US election day, more new Apple stuff, flying cars

Good morning, Quartz readers!

Here’s what you need to know

It’s election day in the US of A. Partly due the 90 million Americans who have already voted early and/or by mail in this year’s presidential election, the winner will very likely not be known on election night. Social media platforms say they will—for better or worse—be on the hunt for misinformation, while physical retailers are bracing for the worst.

Chinese regulators summoned Jack Ma ahead of the Ant Financial IPO. The Alibaba founder, who is also Ant’s controlling shareholder, attended the surprisingly public meeting with four regulatory bodies and other Ant executives to discuss “the health and stability of the financial sector,” according to Ant. Thursday’s IPO is expected to raise over $30 billion, valuing the firm at well over $300 billion.

Apple announced its third product launch in three months. Following an Apple Watch event in September and last month’s iPhone 12 launch, the Nov.10 presentation, taglined “One more thing,” is expected to feature new laptops powered by Apple-made microchips over Intel’s processors.

TikTok signed a deal with Sony Music. The agreement is the first official licensing deal that the ByteDance-owned app has inked with a “Big Three” US record label, and will allow more hit songs to appear in TikTok videos. Meanwhile, the Commerce Department said it still intends to “vigorously defend” US president Trump’s TikTok ban despite a newly upheld injunction.

There’s a new king of video games. Chinese tech giant Tencent says its new title, Honour of Kings, has surpassed 100 million daily active users—a first, the company claims, for any game on any platform. In other record-breaking news, a steam locomotive train inspired by Japan’s box-office behemoth Demon Slayer is now operating a limited service in the country’s southwestern region.

What’s at stake?

There are several ways today’s presidential election could go, but behind the vote lie policies that will shape the country and the world for the next four years and beyond. Here’s what we want to know:

📞 Are all these polls worth the effort? The experience of American elections has arguably become more stressful thanks to the proliferation of polls, but the alternative would be much worse.

👩‍⚖️ What’s going on with Obamacare? The Affordable Care Act’s constitutionality is set to be argued before the Supreme Court in two weeks. If the high court strikes it down, a future president Biden would have a few options.

💰 What’s the smaller picture? The US economy grew a lot in the third quarter, but personal income dropped, highlighting the challenging financial situation for millions of Americans ahead of the election.

Charting stimulus plans

If a stimulus check isn’t spent, is it still a stimulus check? There is no doubt a second round of stimulus checks would be incredibly helpful for millions of struggling and unemployed Americans. But how much would it boost overall consumer spending, the key driver of the US economy? New research from the New York Federal Reserve shows more than 70% of a potential $1,500 second payment would be saved or put towards debt payments rather than on buying goods. Karen K. Ho took a look at the data.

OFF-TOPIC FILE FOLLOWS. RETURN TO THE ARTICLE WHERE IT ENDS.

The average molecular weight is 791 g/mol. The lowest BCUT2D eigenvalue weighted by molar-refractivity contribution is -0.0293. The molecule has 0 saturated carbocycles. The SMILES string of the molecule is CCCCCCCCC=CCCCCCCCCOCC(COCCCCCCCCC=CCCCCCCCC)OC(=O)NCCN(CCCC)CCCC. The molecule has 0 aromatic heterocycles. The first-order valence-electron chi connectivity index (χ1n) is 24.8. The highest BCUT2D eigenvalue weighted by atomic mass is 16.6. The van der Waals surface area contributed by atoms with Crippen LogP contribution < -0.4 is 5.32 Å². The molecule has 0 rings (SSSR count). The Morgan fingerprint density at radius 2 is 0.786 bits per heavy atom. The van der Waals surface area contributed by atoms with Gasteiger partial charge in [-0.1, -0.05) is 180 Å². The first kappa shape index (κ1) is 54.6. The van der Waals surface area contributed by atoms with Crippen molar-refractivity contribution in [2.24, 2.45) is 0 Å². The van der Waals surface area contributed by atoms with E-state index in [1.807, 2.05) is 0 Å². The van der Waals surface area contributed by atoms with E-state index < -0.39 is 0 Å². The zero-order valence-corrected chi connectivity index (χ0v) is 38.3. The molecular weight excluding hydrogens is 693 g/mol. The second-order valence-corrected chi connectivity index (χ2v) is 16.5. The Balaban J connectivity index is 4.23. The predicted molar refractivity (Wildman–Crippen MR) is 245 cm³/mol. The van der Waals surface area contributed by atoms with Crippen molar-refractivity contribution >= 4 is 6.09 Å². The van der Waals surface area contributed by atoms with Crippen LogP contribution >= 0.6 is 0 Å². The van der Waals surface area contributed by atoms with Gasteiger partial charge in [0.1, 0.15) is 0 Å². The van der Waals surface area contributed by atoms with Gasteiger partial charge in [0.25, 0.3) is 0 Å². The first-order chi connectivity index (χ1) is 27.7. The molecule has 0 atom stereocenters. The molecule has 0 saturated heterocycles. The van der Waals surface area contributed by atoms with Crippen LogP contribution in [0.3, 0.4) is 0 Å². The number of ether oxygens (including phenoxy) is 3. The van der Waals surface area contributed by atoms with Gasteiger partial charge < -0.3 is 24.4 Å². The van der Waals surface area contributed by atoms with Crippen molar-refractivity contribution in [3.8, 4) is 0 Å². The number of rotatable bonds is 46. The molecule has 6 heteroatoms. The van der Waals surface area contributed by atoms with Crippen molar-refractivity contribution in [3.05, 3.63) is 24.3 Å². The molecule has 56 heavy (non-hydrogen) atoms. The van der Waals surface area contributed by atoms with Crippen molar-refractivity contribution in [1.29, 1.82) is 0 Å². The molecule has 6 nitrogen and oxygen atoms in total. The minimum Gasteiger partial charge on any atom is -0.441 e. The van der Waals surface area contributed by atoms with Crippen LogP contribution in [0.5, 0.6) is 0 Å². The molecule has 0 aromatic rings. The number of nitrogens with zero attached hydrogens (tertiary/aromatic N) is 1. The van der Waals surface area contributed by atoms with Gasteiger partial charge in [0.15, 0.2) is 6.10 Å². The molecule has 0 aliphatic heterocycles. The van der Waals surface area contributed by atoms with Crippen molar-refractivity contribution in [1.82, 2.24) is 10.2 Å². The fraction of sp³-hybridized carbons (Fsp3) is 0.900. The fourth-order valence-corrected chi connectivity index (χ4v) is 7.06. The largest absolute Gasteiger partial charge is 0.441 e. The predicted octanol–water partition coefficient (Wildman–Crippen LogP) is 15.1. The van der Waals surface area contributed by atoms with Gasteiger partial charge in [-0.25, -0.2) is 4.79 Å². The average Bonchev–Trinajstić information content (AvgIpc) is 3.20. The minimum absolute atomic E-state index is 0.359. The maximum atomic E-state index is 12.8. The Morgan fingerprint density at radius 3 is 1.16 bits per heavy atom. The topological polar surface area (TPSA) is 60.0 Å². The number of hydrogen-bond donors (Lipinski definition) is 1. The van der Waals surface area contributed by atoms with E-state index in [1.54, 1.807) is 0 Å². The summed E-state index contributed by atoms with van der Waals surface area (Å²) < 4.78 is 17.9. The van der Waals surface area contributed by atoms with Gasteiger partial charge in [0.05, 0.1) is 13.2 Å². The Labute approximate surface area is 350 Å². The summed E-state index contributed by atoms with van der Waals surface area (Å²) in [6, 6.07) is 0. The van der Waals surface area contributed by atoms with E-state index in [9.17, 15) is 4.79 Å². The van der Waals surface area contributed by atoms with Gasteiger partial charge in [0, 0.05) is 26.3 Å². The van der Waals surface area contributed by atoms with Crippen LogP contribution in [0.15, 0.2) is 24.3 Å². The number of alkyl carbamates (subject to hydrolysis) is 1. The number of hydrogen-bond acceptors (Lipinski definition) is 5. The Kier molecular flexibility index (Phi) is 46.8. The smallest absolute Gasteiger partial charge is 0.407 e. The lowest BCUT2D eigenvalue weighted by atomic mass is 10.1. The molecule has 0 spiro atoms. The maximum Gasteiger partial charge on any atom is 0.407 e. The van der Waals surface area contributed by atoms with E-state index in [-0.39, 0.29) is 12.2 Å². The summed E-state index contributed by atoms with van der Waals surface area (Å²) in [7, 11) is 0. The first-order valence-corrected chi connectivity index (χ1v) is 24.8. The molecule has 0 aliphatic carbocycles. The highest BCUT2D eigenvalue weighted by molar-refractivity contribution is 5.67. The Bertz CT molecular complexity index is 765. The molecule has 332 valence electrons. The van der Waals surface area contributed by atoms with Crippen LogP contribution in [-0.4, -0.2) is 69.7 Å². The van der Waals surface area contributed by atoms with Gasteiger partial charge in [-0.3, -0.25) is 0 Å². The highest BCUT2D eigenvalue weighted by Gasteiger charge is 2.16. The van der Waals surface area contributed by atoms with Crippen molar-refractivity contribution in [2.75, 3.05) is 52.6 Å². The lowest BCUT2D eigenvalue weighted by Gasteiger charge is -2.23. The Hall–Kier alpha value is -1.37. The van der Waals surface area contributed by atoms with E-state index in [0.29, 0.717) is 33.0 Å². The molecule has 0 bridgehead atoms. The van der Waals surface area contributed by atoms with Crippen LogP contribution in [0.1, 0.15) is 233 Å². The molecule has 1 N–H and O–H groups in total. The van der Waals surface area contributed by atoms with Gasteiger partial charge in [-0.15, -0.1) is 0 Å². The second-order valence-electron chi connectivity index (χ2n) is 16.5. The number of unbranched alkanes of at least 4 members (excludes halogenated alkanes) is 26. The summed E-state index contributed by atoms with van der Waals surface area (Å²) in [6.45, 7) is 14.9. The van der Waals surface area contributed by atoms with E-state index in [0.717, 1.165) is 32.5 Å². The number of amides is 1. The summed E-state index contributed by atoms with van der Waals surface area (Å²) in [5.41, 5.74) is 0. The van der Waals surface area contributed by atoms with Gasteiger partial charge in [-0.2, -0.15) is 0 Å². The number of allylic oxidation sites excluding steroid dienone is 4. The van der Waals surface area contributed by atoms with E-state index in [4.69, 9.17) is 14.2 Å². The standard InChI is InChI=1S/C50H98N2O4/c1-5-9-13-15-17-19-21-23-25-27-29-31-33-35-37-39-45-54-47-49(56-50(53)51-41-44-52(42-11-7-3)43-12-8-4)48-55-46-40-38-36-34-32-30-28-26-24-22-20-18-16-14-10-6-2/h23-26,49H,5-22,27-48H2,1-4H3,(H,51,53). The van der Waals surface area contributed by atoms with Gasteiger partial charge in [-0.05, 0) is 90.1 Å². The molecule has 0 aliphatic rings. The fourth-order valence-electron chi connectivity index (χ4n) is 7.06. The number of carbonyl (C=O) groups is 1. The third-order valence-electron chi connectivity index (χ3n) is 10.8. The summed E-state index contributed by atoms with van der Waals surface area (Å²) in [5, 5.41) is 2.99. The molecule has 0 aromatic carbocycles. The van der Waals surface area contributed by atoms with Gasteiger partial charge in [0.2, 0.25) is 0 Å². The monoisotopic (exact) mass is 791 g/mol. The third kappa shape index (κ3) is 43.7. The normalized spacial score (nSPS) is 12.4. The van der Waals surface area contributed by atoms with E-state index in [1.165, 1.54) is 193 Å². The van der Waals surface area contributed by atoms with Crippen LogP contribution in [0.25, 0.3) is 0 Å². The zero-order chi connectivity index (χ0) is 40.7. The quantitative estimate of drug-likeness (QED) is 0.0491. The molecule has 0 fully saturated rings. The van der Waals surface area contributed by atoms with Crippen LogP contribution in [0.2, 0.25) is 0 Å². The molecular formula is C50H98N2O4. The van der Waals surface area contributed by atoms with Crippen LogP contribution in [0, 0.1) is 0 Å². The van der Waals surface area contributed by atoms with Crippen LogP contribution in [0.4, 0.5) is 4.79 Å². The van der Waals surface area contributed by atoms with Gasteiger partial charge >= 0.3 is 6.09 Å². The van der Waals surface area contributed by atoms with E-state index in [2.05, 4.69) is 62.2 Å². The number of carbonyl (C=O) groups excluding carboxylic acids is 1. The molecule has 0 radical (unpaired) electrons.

A chart showing how American households spent their first-round stimulus check in 2020.


The Donald Trump administration has been extremely hard on the H-1B visa, which allows highly skilled professionals to live and work in the US for up to six years.

But data show that despite the clampdown, the H-1B’s charms remain. Approximately 275,000 H-1B applications were filed for the 2021 fiscal year—the highest number in 15 years—despite only 85,000 visas being available.

A chart showing that H-1B visa applications have exceeded the cap of 85,000 visas since at least 2014

To understand why the visa is still so appealing to highly-skilled workers across the world, read our latest field guide on the status of the H-1B.

✦ Celebrate our 100th field guide by diving into the archive. You’ll need a Quartz membership, but lucky you, it’s 20% off the first year, with code QZTWENTY.

We’re obsessed with flying cars

Image: Giphy

Where we’re going we don’t need roads. For as long as there have been planes and automobiles, people have been hoping to hitch a ride to the future in a flying car, our universal sign that the future will have finally arrived. But the idea has always run up against technological struggles, regulatory issues, and money problems. Now, inventors are trying to get cars in the sky once again, this time with the hope of reducing traffic on the ground and making transportation greener in the process. The Quartz Weekly Obsession wants what we were promised.

Surprising discoveries

Climbing Mt. Everest gets you high. Seep altitudes affect the body’s circulation, which brings with it other elevated side effects.

A whale tail bailed out a train fail. The polyester sculpture of whale flukes stopped a Rotterdam metro train from crashing into the water below.

Pranks ruin everything. Two women trying to pull off a mildly funny jape for their YouTube channel ended up delaying the flight by three hours.

It’s getting harder to find Nikes and Under Armour. And that’s how the brands want it.

A rising tide floats all burgers. Fast-food chain Burger King encouraged customers to eat at McDonald’s for the good of the restaurant industry.

Our best wishes for a productive day. Please send any news, comments, fishy failsafes, and sarcastic sandwiches to Get the most out of Quartz by downloading our iOS app and becoming a member. Today’s Daily Brief was brought to you by Susan Howson, Karen Ho, Jackie Bischof, and Max Lockie.